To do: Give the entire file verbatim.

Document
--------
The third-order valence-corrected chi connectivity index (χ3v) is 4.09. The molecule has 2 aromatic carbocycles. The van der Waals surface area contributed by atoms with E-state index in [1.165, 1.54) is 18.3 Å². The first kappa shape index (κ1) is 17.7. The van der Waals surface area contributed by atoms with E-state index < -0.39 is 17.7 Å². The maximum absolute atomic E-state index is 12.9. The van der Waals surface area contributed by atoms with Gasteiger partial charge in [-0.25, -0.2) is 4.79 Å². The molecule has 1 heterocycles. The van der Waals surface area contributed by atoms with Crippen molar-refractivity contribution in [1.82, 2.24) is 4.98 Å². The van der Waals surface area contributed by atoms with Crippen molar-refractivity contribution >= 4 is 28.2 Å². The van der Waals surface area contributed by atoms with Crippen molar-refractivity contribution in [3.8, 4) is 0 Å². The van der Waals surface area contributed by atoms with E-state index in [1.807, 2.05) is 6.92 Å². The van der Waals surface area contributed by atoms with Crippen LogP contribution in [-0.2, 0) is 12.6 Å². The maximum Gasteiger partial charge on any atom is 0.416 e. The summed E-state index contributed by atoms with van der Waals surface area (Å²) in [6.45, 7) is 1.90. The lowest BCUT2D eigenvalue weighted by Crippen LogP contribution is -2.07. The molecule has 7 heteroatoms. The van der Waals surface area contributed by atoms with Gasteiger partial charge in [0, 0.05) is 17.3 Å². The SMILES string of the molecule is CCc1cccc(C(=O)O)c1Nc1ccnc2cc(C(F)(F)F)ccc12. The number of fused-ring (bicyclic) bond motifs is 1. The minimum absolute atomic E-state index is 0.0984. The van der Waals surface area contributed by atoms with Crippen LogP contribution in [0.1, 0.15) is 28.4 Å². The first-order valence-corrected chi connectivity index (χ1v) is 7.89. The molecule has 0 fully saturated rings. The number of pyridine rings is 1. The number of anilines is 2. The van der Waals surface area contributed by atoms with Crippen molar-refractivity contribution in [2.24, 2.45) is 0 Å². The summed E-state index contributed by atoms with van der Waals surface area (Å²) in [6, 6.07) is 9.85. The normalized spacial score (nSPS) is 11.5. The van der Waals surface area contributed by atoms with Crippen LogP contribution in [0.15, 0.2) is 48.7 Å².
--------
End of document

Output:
The third-order valence-corrected chi connectivity index (χ3v) is 4.09. The molecule has 2 aromatic carbocycles. The van der Waals surface area contributed by atoms with E-state index in [1.165, 1.54) is 18.3 Å². The first kappa shape index (κ1) is 17.7. The van der Waals surface area contributed by atoms with E-state index < -0.39 is 17.7 Å². The maximum absolute atomic E-state index is 12.9. The van der Waals surface area contributed by atoms with Gasteiger partial charge in [-0.25, -0.2) is 4.79 Å². The molecule has 1 heterocycles. The van der Waals surface area contributed by atoms with Crippen molar-refractivity contribution in [1.82, 2.24) is 4.98 Å². The van der Waals surface area contributed by atoms with Crippen molar-refractivity contribution >= 4 is 28.2 Å². The van der Waals surface area contributed by atoms with Crippen molar-refractivity contribution in [3.8, 4) is 0 Å². The van der Waals surface area contributed by atoms with E-state index in [1.807, 2.05) is 6.92 Å². The van der Waals surface area contributed by atoms with Crippen LogP contribution in [-0.2, 0) is 12.6 Å². The maximum Gasteiger partial charge on any atom is 0.416 e. The summed E-state index contributed by atoms with van der Waals surface area (Å²) in [6.45, 7) is 1.90. The lowest BCUT2D eigenvalue weighted by Crippen LogP contribution is -2.07. The molecule has 7 heteroatoms. The van der Waals surface area contributed by atoms with Gasteiger partial charge in [0, 0.05) is 17.3 Å². The SMILES string of the molecule is CCc1cccc(C(=O)O)c1Nc1ccnc2cc(C(F)(F)F)ccc12. The number of fused-ring (bicyclic) bond motifs is 1. The minimum absolute atomic E-state index is 0.0984. The van der Waals surface area contributed by atoms with Crippen LogP contribution in [0.1, 0.15) is 28.4 Å². The first-order valence-corrected chi connectivity index (χ1v) is 7.89. The molecule has 0 fully saturated rings. The number of pyridine rings is 1. The number of anilines is 2. The van der Waals surface area contributed by atoms with Crippen molar-refractivity contribution in [2.24, 2.45) is 0 Å². The summed E-state index contributed by atoms with van der Waals surface area (Å²) in [6, 6.07) is 9.85. The normalized spacial score (nSPS) is 11.5. The van der Waals surface area contributed by atoms with Crippen LogP contribution in [0.15, 0.2) is 48.7 Å².